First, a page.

In a place where the time to argue some of the most important legal issues in the United States is pivotal yet limited, clocks throughout the Supreme Court building were not working on Monday — including the big one behind the bench that attorneys arguing their case and that spectators in the audience can see.

After the justices went on the bench at 10 a.m., Chief Justice John Roberts noted the problem and pointed out that attorneys are sometimes told not to look at the clock during oral arguments. “That is particularly important today,” he said.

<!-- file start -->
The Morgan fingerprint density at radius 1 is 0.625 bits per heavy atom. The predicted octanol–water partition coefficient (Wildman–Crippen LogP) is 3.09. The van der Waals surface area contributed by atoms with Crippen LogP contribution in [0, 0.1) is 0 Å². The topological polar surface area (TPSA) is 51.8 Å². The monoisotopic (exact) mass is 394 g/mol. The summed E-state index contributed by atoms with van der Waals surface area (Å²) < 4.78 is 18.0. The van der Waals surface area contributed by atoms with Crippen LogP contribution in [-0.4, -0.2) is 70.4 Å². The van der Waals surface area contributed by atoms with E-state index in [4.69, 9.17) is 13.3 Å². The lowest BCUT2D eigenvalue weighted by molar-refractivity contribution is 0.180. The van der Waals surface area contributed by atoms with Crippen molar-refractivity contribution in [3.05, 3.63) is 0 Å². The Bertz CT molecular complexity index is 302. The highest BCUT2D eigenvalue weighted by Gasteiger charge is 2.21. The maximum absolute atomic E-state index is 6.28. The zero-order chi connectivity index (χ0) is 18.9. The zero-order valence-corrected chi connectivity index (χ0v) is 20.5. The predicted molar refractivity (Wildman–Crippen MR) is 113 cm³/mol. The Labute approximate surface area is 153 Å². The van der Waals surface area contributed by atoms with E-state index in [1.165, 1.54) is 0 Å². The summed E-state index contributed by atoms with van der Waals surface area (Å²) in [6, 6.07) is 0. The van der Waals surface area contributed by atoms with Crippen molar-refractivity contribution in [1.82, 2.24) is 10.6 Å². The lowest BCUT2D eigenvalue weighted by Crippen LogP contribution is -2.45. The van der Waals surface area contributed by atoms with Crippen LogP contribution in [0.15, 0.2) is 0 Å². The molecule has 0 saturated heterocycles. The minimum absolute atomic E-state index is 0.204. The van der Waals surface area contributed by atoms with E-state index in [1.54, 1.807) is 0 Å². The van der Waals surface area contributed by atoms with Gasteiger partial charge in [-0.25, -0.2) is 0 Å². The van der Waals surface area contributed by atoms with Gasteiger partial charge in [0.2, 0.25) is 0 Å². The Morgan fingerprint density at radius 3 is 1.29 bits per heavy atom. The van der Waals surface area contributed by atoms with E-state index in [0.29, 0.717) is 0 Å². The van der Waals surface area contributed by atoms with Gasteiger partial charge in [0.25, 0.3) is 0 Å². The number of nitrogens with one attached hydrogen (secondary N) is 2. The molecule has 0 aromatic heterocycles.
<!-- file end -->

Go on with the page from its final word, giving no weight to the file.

USA/Court spokeswoman Kathy Arberg said the problem stemmed from a “malfunction” with the court’s master clock. It apparently occurred when the clocks were to be turned back over the weekend for the end of daylight saving time.

Clocks in the building finally were fixed by the time the court heard arguments in a third case in the early afternoon.

Besides a broken clock, the arguments in the first case, a dispute over excessive fees charged to mutual fund investors, also produced another unusual development — the admission from Justice Stephen Breyer that he has laryngitis.